This is a unique opportunity for me to bring my plant inspired art to a new audience. I will be showing ink drawings of my “Sigilla Magica” and illustrations, supported by an installation with different magical herbs from my garden and surroundings.

Below a quote from the introduction text, by curator Avi Pitchon:

“Bad Intentions” seeks to modestly contribute a tiny voice to hopefully echo into a massive abyss. The title is a reference to the good intentions of ‘artivism’, and where they lead to: the disappearance of both art and activism. The exhibition does so by staging an absurd tear between art and artist, in the hope that a gaze into the tear might enable a distinction between art and politics. The artists selected for this group exhibition are Jewish-Israeli, Palestinian-Israeli, Jewish, Palestinian and German. However, no artwork in this exhibition forms an explicit mirroring of any social or political tensions formed within the above ethnic/national triangle. The artwork does not ‘speak for itself’; it simply speaks by itself. “Bad Intentions” intentionally ignores the background and circumstance of the artist, in order to destabilise anything that is expected of such a grouping of artists, because all of those expectations are not only tired cliches, they also silence the speech of art. “Bad Intentions” is thus an invitation for the viewer to empower themselves by placing the weight and responsibility of attention on them; by not providing crutches of meaning.

Bad Intentions

Artists: Eitan Ben MosheWiebke RostGeorgia KuhnTamy Ben-Tor & Miki CarmiMerav Kamel & Halil BalabinMika RottenbergOsama ZatarAnat Ben DavidNeta Dror and Keren Cytter

Curated by Avi Pitchon and Alona Harpaz

17.11.2017 – 23.12.2017

Friday 17.11.17 at 19:00 – Exhibition Opening 

This exhibition is supported by the Szloma Albam Stiftung

http://www.szloma-albam-stiftung.de

Neta Dror – Keyla, 2016

Ostrale 2017, Opening

3 Aug

Impressions from the opening of Dresden’s Ostrale 2017, third largest exhibition for contemporary art in Germany. This year’s motto “re_form” reflects on cultural and political changes, with 1118 works by 164 artists from 25 nations. Noteworthy, the NSK (Neue Slovenische Kunst) state in time has its own “protectorate” in the exhibition halls.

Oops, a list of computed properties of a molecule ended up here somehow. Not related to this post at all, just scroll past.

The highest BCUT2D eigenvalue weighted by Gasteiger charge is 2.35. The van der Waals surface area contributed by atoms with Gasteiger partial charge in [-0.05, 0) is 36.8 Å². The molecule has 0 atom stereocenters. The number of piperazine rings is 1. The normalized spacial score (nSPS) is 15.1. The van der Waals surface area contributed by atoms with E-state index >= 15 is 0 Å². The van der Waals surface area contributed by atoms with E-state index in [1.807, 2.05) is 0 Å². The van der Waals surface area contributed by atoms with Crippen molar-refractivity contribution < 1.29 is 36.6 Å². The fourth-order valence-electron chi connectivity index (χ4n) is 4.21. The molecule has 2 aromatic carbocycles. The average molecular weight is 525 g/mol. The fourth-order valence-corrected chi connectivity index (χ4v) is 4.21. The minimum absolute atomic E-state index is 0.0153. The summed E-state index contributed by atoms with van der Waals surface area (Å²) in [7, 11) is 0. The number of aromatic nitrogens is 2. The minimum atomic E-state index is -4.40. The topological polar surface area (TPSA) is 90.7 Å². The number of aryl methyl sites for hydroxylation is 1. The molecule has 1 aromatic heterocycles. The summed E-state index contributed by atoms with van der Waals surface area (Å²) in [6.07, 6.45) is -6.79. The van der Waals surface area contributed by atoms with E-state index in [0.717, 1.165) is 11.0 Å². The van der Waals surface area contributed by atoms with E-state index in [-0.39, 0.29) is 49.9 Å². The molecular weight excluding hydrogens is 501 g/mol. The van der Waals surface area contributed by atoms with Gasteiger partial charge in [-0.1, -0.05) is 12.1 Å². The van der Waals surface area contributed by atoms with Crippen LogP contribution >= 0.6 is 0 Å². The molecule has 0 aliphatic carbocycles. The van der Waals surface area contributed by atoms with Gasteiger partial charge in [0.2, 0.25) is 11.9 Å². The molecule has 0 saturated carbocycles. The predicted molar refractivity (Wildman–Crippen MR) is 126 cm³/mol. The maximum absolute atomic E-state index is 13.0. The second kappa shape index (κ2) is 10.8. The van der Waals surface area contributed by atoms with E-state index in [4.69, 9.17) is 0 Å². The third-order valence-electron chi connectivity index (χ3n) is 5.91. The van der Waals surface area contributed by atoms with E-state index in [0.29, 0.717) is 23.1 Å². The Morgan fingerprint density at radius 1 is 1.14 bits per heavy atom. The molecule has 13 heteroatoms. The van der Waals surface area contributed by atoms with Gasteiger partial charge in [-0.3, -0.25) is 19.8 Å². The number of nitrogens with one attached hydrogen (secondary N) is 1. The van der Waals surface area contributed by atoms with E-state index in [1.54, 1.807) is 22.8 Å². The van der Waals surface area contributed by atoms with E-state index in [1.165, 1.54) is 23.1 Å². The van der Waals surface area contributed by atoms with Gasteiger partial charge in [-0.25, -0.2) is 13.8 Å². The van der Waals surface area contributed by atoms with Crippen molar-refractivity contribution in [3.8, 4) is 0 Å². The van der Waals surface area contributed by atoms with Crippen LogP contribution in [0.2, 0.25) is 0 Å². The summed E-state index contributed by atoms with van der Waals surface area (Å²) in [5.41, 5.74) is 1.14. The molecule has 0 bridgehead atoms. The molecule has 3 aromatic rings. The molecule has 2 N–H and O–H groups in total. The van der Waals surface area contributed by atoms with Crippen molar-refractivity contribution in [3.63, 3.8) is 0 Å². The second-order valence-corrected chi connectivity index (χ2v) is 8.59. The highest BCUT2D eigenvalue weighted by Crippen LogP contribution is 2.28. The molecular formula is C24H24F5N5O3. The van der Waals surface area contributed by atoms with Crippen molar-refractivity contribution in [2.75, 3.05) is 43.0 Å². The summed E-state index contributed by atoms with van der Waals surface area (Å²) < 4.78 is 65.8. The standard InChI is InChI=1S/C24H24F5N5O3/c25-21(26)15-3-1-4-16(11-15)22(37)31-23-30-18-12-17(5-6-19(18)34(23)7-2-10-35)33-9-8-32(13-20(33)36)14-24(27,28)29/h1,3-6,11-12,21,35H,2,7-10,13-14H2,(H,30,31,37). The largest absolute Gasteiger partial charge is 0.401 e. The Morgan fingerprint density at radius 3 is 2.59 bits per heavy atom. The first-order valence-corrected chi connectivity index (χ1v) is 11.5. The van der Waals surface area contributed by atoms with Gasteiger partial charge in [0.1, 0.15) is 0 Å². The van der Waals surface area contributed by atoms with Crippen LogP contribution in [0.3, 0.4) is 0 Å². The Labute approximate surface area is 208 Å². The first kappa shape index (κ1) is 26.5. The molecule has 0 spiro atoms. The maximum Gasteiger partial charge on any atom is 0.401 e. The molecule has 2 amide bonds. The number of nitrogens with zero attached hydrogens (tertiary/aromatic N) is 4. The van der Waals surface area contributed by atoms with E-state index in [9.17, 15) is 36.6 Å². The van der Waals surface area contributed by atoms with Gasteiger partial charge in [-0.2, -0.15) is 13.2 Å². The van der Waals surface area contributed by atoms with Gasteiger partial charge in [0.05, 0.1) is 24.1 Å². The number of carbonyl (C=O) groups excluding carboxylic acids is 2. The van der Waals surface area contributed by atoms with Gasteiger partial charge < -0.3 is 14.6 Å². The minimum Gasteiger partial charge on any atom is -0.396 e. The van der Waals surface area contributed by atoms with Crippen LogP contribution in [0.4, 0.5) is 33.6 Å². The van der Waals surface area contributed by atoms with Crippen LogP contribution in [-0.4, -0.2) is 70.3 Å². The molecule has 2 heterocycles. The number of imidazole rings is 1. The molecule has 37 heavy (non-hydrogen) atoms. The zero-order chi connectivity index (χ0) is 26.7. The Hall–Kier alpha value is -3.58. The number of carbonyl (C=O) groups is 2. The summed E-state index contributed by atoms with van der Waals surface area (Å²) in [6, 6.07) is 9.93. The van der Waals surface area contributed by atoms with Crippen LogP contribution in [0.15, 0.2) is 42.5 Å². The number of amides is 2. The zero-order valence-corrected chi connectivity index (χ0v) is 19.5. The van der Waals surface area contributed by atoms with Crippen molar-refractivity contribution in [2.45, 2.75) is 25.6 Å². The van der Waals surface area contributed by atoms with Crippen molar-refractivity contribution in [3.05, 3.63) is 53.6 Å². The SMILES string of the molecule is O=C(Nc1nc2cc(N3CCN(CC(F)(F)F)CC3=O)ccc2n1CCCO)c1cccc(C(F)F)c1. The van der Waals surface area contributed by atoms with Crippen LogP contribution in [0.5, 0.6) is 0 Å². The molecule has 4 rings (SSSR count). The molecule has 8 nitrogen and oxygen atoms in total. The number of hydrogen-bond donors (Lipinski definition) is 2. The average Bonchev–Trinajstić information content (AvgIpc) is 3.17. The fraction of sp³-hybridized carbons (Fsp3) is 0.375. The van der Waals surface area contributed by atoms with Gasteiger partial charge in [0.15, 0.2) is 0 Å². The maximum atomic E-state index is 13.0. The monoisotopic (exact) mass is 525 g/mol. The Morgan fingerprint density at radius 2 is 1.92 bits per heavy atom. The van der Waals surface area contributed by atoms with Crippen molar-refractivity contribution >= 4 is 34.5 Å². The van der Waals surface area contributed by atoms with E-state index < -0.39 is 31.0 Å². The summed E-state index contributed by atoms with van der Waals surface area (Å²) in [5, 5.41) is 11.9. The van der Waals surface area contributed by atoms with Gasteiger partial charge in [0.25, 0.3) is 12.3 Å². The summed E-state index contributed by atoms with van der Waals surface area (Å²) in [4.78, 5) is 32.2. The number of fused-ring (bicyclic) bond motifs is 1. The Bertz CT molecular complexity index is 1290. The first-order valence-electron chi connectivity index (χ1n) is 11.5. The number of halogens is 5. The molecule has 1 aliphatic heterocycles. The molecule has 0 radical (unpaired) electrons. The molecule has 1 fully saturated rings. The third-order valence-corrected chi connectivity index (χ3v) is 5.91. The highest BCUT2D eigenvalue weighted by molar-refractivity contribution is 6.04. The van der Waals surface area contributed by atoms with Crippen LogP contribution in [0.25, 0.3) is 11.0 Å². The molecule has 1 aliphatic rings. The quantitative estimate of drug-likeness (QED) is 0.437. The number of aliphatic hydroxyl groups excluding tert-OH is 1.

Soundlab inside artistgroup SARDH and Said Dokins and Leonardo Luna (MEX) opened the exhibition with a sound/light installation. Alexander Nym (Kultur-Aktiv e.V. Dresden) gave a thought provoking opening speech (video uploaded with permission).

King Dude

4 Mar

Of capnomancy, silver crucifixes and pesky crane drivers….

King Dude and his Demon Brothers, Feb. 26, 2016, Scheune, Dresden

Bringing the devil’s music to town and entertaining the audience with an explosive mix of melancholia, laughter and anger. We have to thank mister TJ “King Dude” Cowgill and his musical companions for a fine show.

Sensifer at Elbhangfest 2015

1 Jul

Saturday, June 27 2015

I arrive at Grottenwirtschaft, the sky is gray and clouded, but it has stopped raining… I am still tired from last night, now enjoying a beer, chatting and finally the music starts… at first glance one wouldn’t think so, but Dresden post-rock band Sensifer produce one massive guitar sound on stage, which draws you in and takes you away… it’s a weird surreal scenery: the band is playing inside this garage, the audience is standing at the other side of the road, in the distance the boats on the river and summer-green meadows… people are passing by as the band keeps playing, cyclists and passengers turn heads, slowing down, stopping, some stay and become immersed in the atmospheric guitar sound, others keep walking on by, from one stage to the next, following the river upstream and downstream… then the clouds tear open and the sun breaks through… rays of light are blinding me as I continue listening and photographing…